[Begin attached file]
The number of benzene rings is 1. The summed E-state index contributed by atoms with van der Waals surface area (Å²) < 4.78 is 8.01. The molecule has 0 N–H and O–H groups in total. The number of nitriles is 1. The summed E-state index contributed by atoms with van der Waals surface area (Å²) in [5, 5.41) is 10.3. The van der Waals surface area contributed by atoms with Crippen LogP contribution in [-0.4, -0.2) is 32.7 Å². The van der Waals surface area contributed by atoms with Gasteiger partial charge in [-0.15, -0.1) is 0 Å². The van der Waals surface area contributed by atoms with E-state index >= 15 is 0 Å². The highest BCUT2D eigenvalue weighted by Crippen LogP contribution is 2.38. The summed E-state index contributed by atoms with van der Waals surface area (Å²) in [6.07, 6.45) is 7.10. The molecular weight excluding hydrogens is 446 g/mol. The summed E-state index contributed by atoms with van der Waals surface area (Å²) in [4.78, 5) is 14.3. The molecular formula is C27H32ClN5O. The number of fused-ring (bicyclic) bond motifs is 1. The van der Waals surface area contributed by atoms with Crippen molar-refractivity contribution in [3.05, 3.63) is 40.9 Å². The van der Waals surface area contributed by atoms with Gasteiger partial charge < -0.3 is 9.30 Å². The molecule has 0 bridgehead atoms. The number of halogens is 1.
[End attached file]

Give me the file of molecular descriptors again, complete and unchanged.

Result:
The number of benzene rings is 1. The summed E-state index contributed by atoms with van der Waals surface area (Å²) < 4.78 is 8.01. The molecule has 0 N–H and O–H groups in total. The number of nitriles is 1. The summed E-state index contributed by atoms with van der Waals surface area (Å²) in [5, 5.41) is 10.3. The van der Waals surface area contributed by atoms with Crippen LogP contribution in [-0.4, -0.2) is 32.7 Å². The van der Waals surface area contributed by atoms with Gasteiger partial charge in [-0.15, -0.1) is 0 Å². The van der Waals surface area contributed by atoms with E-state index >= 15 is 0 Å². The highest BCUT2D eigenvalue weighted by Crippen LogP contribution is 2.38. The summed E-state index contributed by atoms with van der Waals surface area (Å²) in [6.07, 6.45) is 7.10. The molecular weight excluding hydrogens is 446 g/mol. The summed E-state index contributed by atoms with van der Waals surface area (Å²) in [4.78, 5) is 14.3. The molecular formula is C27H32ClN5O. The number of fused-ring (bicyclic) bond motifs is 1. The van der Waals surface area contributed by atoms with Crippen molar-refractivity contribution in [3.05, 3.63) is 40.9 Å². The van der Waals surface area contributed by atoms with Gasteiger partial charge < -0.3 is 9.30 Å². The molecule has 0 bridgehead atoms. The number of halogens is 1.